Why US fears of ICC?

By: Mohsin Hemani

The International Criminal Court (ICC) officially came into existence on July 1. In reaction, on June 30 the United States vetoed a UN resolution to extend the United Nations Mission in Bosnia-Herzegovina (UNMIBH) to protest against the fact that UN peacekeeping troops will not be given immunity from prosecution by the ICC.

Why is the U.S. afraid of the ICC? U.S. officials claim that they do not trust the decisions of the ICC and fear politically motivated prosecutions of their citizens. However, the real reason that the U.S. fears the ICC is the fact that it threatens the ability of its military and intelligence agencies to act with impunity in their activities around the world. The U.S. considers itself accountable to no one.

The United States should not fear the ICC if it is not guilty, since the fairness and impartiality of international courts has long been acknowledged around the world. For example, the International Court of Justice at The Hague has never been accused of politically motivated prosecutions in its 57-year history.

The International Criminal Court is mandated to try cases of genocide, crimes against humanity, and war crimes. The Rome Statute of 1998 stipulated that the treaty setting up the world's first permanent international war crimes court would come into force 60 days after 60 nations ratified it. The Democratic Republic of the Congo became the 60th nation to ratify the Rome Statute last spring. As of July 1, 74 states have ratified the treaty.

UN Secretary General Kofi Annan has called on all states, which have not yet ratified the Rome Statute to do so as soon as possible. He issued a statement saying, "It reaffirms the centrality of the rule of law in international relations. It holds the promise of a world in which the perpetrators of genocide, crimes against humanity, and war crimes are prosecuted when individual states are unable or unwilling to bring them to justice."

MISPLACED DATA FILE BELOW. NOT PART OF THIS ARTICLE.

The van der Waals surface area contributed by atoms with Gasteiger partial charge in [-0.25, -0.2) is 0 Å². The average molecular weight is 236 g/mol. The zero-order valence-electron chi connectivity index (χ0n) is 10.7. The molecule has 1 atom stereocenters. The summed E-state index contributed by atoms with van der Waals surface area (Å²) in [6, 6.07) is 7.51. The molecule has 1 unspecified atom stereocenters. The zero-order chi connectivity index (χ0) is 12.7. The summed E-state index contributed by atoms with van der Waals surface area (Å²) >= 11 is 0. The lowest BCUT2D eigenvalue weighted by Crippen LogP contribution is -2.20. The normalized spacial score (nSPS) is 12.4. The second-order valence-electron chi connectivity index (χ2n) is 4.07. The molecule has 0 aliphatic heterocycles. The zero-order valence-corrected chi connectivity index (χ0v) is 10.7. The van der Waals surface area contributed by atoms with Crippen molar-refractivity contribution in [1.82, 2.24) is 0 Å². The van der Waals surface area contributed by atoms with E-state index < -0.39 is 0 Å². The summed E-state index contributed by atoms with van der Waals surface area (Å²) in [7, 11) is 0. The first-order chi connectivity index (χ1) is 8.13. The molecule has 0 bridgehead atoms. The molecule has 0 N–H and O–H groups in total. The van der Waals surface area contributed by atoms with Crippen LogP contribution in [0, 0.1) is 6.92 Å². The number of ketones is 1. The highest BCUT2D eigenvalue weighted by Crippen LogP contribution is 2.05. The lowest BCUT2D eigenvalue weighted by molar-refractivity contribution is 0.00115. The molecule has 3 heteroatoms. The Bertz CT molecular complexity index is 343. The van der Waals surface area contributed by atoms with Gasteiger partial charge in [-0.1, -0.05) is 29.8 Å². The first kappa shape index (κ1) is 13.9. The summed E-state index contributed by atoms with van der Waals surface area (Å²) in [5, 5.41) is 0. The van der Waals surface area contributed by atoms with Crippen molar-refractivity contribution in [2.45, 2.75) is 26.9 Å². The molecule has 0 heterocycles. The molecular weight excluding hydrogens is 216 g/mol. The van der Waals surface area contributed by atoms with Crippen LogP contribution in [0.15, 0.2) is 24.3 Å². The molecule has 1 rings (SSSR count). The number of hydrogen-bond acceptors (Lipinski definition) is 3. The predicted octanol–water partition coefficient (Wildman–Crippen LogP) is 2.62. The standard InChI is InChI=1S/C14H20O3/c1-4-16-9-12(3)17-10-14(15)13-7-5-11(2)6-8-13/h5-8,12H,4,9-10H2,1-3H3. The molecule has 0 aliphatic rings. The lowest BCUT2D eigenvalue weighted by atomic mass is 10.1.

Human rights group Amnesty International called on the U.S. to ratify the Rome Statute on Monday. It issued a statement saying, "The U.S. position threatens the integrity of the international system of justice as a whole and challenges the universal applicability of one of its most fundamental principles: no immunity for crimes such as genocide, war crimes and crimes against humanity." However, the U.S. continues following its unilateralist policy, dreaming of a new world order with itself as the leader, despite the fact that the rest of the world refuses to submit to U.S. hegemony.

The last century was one of the most barbaric centuries in history, with two world wars and wars all across Africa, Asia, and Latin America. Over the past 25 years alone, acts of genocide have been committed in Guatemala, Cambodia, Bosnia, and Rwanda.

There is obviously a need for a permanent international war crimes

court. Countries opposed to the establishment of the ICC are vainly trying to fight against the tide of history.


Muntakheb Ul  Aqwaal
"Knowledge is better than wealth because it protects you while you have to guard wealth. it decreases if you keep on spending it but the more you make use of knowledge ,the more it increases . what you get through wealth disappears as soon as wealth disappears but what you achieve through knowledge will remain even after you." MORE..
(Hazrat Ali Ibne Abi Talib (A.S)

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